Protecting SSH from brute force attacks
Quick and simple protection from login attacks for SSH
by Daniel Bachfeld
Using just open source tools and a few tweaks, it is possible to detect and block suspicious login attempts.
Many people who run servers with SSH access and password authentication get butterflies when it comes to security. If a glance at the server logs shows high volumes of failed logins by automated scripts, it's natural to wonder whether a carefully selected password is going to be adequate to fend off future brute force attacks. Recent attacks on a number of security sites illustrate that the people who run them don't always take their own advice.
Simple measures can repel repeated cracking attempts. There are tools available which count failed logins from specific IP addresses and block further access once a set threshold is reached. These tools utilise a range of approaches for dealing with unwanted attention.
Access controls for TCP connections can be implemented on Unix and BSD systems using TCP wrappers. These switch between the TCP/IP stack and the actual service. Traditionally, this occurs in conjunction with the (x)inetd super-server daemon, which first passes incoming connections to the TCP wrapper. The former can, for example, log connections or block connection attempts from individual IP addresses. Which addresses are allowed and which are blocked is specified in the /etc/hosts.allow and /etc/hosts.deny files. Only if all the relevant boxes are ticked does the wrapper launch the service program and pass it the open connection. Some services, such as OpenSSH, are already linked against the libwrap wrapper library, which performs this same function, and do not therefore require an intermediary. You can test whether your OpenSSH daemon is linked against the libwrap library and therefore evaluates hosts.deny using ldd /usr/sbin/sshd.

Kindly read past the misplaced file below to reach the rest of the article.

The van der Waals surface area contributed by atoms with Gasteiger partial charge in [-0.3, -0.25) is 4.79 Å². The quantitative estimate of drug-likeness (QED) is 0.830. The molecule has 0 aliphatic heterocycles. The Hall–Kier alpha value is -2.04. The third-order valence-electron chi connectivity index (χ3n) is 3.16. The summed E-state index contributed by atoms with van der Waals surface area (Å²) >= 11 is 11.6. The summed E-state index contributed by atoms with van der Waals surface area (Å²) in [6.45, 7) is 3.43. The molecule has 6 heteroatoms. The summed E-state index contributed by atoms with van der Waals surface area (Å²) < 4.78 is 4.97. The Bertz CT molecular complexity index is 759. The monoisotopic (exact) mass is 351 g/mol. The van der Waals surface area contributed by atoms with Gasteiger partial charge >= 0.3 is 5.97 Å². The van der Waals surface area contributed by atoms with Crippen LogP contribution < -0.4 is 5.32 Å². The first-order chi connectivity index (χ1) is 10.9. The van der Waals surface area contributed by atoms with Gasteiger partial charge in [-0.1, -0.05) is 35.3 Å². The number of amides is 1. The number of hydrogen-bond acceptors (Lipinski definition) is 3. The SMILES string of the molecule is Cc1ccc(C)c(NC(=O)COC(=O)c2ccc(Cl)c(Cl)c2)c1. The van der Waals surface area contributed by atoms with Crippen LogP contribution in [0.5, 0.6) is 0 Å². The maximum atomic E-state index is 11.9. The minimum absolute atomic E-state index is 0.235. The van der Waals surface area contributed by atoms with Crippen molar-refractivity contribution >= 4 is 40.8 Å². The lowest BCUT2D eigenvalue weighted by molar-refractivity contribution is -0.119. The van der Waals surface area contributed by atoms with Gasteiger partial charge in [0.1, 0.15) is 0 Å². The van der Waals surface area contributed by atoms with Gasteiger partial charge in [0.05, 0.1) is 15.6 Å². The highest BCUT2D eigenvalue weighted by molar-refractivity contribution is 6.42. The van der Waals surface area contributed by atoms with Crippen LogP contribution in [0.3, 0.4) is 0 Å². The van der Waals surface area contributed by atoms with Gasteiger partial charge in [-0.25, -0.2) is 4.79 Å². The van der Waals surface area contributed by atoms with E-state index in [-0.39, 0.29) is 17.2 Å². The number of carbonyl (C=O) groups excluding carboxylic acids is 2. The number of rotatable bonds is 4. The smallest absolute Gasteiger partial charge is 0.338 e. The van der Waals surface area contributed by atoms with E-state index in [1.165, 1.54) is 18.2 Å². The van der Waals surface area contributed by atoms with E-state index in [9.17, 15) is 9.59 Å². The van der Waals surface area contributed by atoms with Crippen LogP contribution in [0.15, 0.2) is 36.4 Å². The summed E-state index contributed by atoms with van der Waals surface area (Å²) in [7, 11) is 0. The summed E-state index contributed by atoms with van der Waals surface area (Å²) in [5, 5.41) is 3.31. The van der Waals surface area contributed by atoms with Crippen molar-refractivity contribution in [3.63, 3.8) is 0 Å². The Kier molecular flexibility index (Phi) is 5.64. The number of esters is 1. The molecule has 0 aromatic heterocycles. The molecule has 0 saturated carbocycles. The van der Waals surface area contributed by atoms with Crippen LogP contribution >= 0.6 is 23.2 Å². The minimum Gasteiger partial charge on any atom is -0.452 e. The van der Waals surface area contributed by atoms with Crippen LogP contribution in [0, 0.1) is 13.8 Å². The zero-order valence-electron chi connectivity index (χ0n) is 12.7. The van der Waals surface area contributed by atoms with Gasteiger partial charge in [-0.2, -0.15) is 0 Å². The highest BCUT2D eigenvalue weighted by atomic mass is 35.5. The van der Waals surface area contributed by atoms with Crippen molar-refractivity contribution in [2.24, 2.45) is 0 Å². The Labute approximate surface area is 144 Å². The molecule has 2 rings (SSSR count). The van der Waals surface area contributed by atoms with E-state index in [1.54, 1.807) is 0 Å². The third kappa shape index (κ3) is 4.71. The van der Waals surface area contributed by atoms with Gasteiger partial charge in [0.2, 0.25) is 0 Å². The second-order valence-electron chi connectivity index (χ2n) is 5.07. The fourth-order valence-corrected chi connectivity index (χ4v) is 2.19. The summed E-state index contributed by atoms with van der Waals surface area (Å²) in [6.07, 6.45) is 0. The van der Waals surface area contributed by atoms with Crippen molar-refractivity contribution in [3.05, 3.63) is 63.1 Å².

Another approach to blocking unwanted access in Linux is the netfilter firewall, the rules/tables for which are configured using the iptables userland tool. Applications are also able to add rules in order to help keep attackers at bay. Tools differ in the way they collect information on suspicious login attempts. Some search the log files at regular intervals for information on failed authentication attempts, others simply count the number of connection attempts from a given IP address.
All blocking tools which evaluate log files at regular intervals suffer from the problem of not being able to react to attacks in real time. As long as an attacker is running through names and passwords manually they are able to keep up, but as soon as automated scripts for conducting high-speed assaults come into play, they tend to be too slow and respond too late. In tests we observed attacks in which dozens of failed login attempts appeared in the log within just a few seconds – it took the tools around 40 seconds before they sprang into action. It is possible to reduce the intervals at which log files are evaluated, but doing so can cause the tools to hog resources.
They are also susceptible to crafted log entries – attackers can insert specific entries into the log remotely using crafted user names or other calls to trick the tools into blocking legitimate IP addresses (details on this can be found in Attacking Log analysis tools).